London: People from a South Asian heritage, including Indians, are among the ethnic groups more at risk of catching and being seriously affected by COVID-19, a new UK government-commissioned review concluded on Friday.

The COVID-19 Health Inequalities’ study found that people from black and South Asian ethnic groups in Britain are still dying with the coronavirus at higher rates than those of white ethnicity, with vaccination rates, occupation and household size and make-up among the factors behind the disparity.

The updated analysis confirms previously reported figures that people from Black African, Black Caribbean, Bangladeshi and Pakistani ethnic backgrounds were at a greater risk of death from COVID-19 than the white British group.

“In the first two waves, the higher death rate seen in ethnic minorities was primarily due to their higher risk of infection compared to whites particularly in older age groups, notes Dr Raghib Ali, Senior Clinical Research Associate, University of Cambridge and Consultant Acute Medicine, Oxford University Hospitals, appointed the British government’s independent adviser on COVID-19 and ethnicity.

In the third wave, however, we are seeing lower infection rates in ethnic minorities than in white people, but rates of hospital admissions and deaths are still higher with the pattern now matching levels of vaccine uptake in higher-risk groups. Although vaccine uptake in all ethnic minorities has increased very significantly over the last year, the proportion unvaccinated is twice as high in South Asian people and four times as high in black people, he pointed out.

Ali used the latest review to highlight that it is another reminder that vaccines are the best protection, especially if you live in a multi-generational household as South Asians in Britain tend to do. He also urged people to take up the booster vaccines to top up immunity, currently being offered in the UK.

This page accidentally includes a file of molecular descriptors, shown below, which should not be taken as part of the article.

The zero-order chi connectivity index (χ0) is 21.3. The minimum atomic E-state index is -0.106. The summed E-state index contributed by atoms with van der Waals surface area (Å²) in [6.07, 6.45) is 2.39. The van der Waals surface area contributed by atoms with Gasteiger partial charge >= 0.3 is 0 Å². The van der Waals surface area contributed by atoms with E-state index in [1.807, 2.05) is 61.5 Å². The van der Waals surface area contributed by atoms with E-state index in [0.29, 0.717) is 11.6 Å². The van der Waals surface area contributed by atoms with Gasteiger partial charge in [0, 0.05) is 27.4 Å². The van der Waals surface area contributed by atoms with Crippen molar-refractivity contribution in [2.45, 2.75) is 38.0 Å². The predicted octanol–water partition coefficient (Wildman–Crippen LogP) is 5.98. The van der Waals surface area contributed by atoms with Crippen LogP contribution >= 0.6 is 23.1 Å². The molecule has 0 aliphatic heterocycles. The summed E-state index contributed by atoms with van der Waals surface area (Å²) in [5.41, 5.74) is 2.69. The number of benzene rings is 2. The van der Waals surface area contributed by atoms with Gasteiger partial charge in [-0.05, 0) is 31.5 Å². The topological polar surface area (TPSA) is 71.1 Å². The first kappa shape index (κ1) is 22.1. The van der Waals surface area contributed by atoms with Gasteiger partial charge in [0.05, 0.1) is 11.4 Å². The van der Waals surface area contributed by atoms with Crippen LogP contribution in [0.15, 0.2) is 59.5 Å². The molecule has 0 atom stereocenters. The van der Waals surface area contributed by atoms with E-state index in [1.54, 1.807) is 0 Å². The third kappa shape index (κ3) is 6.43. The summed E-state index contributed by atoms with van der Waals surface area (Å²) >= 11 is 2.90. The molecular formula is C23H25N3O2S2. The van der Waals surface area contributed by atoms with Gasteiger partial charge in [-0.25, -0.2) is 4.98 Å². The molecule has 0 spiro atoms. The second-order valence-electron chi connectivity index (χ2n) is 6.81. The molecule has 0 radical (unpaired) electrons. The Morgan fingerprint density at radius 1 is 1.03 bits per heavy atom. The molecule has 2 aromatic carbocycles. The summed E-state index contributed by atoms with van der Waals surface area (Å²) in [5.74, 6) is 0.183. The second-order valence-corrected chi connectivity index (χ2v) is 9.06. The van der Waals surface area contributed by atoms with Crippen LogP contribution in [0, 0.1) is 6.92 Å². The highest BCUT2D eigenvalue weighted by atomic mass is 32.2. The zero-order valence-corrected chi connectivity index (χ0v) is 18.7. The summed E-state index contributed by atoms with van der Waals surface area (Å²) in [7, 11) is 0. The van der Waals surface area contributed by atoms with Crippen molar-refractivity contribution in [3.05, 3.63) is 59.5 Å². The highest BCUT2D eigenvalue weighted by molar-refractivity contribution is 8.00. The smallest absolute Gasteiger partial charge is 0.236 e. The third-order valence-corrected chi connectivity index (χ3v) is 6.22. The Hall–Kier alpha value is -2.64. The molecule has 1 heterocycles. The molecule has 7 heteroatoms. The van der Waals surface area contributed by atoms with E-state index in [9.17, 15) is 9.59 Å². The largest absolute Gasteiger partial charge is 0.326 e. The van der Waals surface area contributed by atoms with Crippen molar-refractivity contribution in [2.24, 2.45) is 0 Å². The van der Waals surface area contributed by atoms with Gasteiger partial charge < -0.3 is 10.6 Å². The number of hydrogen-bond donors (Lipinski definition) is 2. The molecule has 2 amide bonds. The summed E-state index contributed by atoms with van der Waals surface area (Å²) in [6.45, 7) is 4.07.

And it is never too late to come and take your first dose. The booster doses are also really important to maximise your protection and reduce your risk as the immunity is now waning,” he added.

The final report into COVID-19 disparities sets out how government research identified the key virus risk factors such as occupation, household size and wider living circumstances for specific groups and used that data to provide targeted, evidence-based guidance and advice on how to reduce the risk of infection.

We know that COVID-19 has had a disproportionate impact on ethnic minorities and this report helps us further understand the reasons why said UK Minister for Vaccines and Public Health Minister for Vaccines and Public Health Maggie Throup.

The vaccine is our best defence against this virus and our phenomenal vaccine campaign has saved thousands of lives. You can still get your first vaccine, a second dose and if eligible, the booster jab to secure vital protection for yourself and your loved ones, she said.

The research found that vaccination has sharply reduced COVID-19 death rates for people of all ethnicities. Overall, British Indians tend to reflect positive uptakes of vaccination and at least 70 per cent of people from the Indian, Mixed White and Asian and Asian Other groups rated the communications around the rollout as very or quite good.

Our understanding of how Covid-19 affects different ethnic groups has transformed since the pandemic began, said UK Minister for Equalities Kemi Badenoch.

“We know now that factors like the job someone does, where they live, and how many people they live with, impacts how susceptible they are to the virus and it’s imperative that those more at risk get their booster vaccine or their first and second dose if they are yet to have them. These insights from the award-winning Race Disparity Unit have informed every action we have taken to tackle disparities, not least through our history-making vaccination campaign, she said.

The government said all recommendations in the latest report, such as addressing specific ethnic minority groups, rather than referring to ‘BAME’ black, Asian and minority ethnic, and applying lessons from the COVID-19 vaccination deployment to future programmes, have been accepted.

Professor Kevin Fenton, London Regional Director for the Office of Health Improvement & Disparities (OHID), added: Health disparities are not new but they can be reduced. As we have passed through different waves of the pandemic, we have seen repeatedly that working with communities, rebuilding trust and confidence in services, tackling vaccine hesitancy, and addressing myths and misinformation head-on, all help reduce the devastating impact of the virus.

Today, the vaccine remains the most effective measure to protect ourselves and our loved ones from the risks of COVID-19.

The clarity in communication around the vaccination programme, reassuring pregnant women about the safety of COVID vaccines and building trust with all ethnic groups are among the recommendations of the latest study, which the UK government said will be adopted in full.

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